Mary Jo Shaw grew up in a busy, creative San Antonio, Texas, family in the 1940s – the oldest of six daughters – tall and slim. Her dad ran the family business whose main mode of advertising was a motor boat strapped to the top of their family car with “Barbera Sports” painted on it.
“Our car always had all this stuff on it to advertise the store,” laughs Mary Jo. “We’d sit in the car at a light and see people staring at us; then we’d realize they were reading the advertising.”
Mary Jo’s Catholic family attended church regularly, and the kids said the rosary in the car on the way to Catholic school taught by nuns on a beautiful, large campus that included a high school, college and church.
“My Aunt Clair was a nun there,” Mary Jo says. Mary Jo was also close to her aunt Tantan, who taught Mary Jo to play piano at a young age – a skill she would use throughout her life and even major in during college.
“My parents were very artistic and trained as commercial artists,” offers Mary Jo. “Every November they staged photos of Christmas scenes, filling our house with cotton balls and huge sheets of cotton. We kids dreaded it because this started at Thanksgiving and involved multiple photo shoots until my parents were happy with the result. They would do it seven days a week after school. We would try to do our schoolwork between shoots and amazingly survived this every year until we were adults.”
Mary Jo’s years of family photo training helped her develop patience, cooperation and obedience, preparing her for eventual careers as both a nun and model.
“We were used to putting on costumes, taking pictures and being perfect,” laughs Mary Jo.
It was not unusual for teen girls raised in Catholic homes and taught by nuns in Catholic schools to see the positive aspects of becoming a nun who dedicated her life to Jesus and in service of others.
“The nuns always impressed me,” explains Mary Jo. “I would practice piano in the convent before school next to the chapel. I would see the nuns come in with their books, say a prayer and go to school. They were so dedicated, kind and sweet to each other and to us…so peaceful and respectful.”
“I thought, ‘This is what I’d like to do,’” says Mary Jo. “And I loved to pray. I always did. I could always tell God my problems.”
At age 16, Mary Jo decided to become a nun and started her five-year training program, completing high school and college on an accelerated schedule. Mary Jo majored in music education, taught kids in school and went on mission trips, among other activities. She loved her time with her fellow sisters in service, but after 13 years the pace wore her out, so she took a sabbatical.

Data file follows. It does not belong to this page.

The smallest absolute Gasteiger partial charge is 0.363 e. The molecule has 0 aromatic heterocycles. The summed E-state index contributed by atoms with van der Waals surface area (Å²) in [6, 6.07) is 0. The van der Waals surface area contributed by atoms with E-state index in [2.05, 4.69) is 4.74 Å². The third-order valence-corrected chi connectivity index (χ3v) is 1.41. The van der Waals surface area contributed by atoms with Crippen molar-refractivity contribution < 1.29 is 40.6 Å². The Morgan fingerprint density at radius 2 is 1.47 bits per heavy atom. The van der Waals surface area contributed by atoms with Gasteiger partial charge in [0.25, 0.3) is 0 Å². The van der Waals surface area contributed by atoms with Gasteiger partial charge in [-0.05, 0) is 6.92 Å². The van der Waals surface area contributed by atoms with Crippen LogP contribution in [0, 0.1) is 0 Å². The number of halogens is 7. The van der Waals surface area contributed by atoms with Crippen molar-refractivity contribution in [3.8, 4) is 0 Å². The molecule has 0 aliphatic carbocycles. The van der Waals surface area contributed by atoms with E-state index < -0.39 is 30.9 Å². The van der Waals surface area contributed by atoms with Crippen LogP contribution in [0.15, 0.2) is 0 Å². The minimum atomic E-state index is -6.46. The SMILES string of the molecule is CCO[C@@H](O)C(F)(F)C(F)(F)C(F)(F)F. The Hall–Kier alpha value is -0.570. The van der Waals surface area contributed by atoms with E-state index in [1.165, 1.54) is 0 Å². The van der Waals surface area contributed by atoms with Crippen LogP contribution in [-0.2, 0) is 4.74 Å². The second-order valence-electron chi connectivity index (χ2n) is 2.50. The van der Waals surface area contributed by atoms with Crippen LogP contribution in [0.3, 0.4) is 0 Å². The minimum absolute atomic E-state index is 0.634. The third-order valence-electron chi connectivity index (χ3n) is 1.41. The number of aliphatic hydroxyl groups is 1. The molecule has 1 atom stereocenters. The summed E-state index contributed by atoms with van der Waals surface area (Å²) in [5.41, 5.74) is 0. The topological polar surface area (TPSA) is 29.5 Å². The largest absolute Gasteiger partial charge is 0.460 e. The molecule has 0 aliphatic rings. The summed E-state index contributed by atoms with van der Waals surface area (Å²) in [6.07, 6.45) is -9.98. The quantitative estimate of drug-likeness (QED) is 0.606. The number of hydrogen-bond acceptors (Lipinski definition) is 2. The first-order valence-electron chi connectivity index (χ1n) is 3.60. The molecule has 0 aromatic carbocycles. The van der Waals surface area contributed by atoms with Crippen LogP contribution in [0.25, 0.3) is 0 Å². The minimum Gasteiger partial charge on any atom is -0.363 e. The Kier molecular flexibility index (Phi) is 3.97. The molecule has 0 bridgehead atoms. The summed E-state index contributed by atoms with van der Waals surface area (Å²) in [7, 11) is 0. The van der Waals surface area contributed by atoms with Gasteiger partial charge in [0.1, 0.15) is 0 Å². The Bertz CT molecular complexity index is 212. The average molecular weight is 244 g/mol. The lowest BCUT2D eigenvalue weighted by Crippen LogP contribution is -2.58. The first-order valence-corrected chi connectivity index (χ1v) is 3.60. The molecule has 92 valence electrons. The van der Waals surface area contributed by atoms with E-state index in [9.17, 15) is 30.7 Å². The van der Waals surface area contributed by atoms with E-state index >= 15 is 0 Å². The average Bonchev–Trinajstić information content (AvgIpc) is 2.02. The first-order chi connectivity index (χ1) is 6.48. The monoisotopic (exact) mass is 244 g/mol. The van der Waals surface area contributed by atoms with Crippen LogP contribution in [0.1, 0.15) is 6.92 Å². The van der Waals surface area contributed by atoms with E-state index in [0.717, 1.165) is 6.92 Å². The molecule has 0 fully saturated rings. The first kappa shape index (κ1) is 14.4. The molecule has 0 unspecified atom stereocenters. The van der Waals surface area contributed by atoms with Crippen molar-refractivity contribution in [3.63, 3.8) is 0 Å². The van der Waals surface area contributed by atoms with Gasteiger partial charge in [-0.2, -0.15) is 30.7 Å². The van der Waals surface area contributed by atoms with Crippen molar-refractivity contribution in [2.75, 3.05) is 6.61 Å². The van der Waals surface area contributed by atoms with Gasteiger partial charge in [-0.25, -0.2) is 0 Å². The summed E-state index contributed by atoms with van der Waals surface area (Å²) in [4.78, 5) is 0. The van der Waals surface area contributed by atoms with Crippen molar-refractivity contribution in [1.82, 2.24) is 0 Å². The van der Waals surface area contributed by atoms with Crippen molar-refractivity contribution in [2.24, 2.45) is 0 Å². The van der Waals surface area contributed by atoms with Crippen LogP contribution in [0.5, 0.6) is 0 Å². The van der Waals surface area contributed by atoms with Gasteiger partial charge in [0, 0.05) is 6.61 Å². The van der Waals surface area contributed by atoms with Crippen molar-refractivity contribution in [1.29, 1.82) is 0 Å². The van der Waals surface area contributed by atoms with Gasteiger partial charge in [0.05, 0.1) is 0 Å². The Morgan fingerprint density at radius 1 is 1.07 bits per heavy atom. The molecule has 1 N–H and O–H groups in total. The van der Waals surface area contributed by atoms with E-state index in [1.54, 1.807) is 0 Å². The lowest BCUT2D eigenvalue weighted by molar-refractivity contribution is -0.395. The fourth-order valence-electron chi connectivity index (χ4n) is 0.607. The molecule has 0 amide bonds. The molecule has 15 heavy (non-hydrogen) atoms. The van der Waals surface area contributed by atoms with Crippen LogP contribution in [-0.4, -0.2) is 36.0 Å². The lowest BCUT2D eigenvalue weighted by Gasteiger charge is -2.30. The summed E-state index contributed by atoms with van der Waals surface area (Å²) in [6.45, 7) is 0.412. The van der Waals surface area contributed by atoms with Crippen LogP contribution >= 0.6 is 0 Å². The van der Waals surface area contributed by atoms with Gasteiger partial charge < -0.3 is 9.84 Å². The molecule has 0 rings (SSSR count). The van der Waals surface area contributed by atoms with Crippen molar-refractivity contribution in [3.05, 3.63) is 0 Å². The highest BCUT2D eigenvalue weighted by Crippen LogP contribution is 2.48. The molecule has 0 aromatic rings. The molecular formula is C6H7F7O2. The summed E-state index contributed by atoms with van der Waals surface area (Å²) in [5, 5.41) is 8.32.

During this time, Mary Jo healed from health challenges, re-evaluated her life, started modeling clothes for Frost Bros department store and met future husband Chris.
Funny things happened while modeling. Once, Mary Jo was completely blinded by the runway lights.
“I walked right off the end of the ramp,” laughs Mary Jo. “I had on this hat with a big peacock feather. My agent saw that feather go down and bounce right back up.”
“The diligence, stick-to-it-ness, discipline, sacrifice, obedience and lack of money were common aspects of being a nun and a model,” says Mary Jo. “I thanked God for all of this.”
Mary Jo made her way into the upper echelons of the Texas modeling world, showcasing clothes for Geoffrey Beene, Valentino, Oscar de la Renta, Bill Blass and others. She eventually made the short list, and New York was calling. Her memoir “Convent to Catwalk” unravels that mystery.
Home at Panorama
After raising two children and delighting in three granddaughters, Mary Jo and Chris moved to Panorama to be nearer to family. A Panorama class led her to write “Convent to Catwalk,” which she recently read aloud at the Washington Center.
“There are so many activities and volunteer options here that we enjoy,” says Mary Jo. “Panorama fit our financial needs and the people are so friendly. We are a family – not just the residents but the staff, too. We are so blessed here.”
“Assisted living and convalescent rehab are right here in case we need it,” says Mary Jo. “We wouldn’t have to leave our friends, and our family’s in Lacey.”
“I thank God every day for the opportunities He has given me – in the convent, then the modeling and my family,” says Mary Jo. “I have a lot of people to thank.”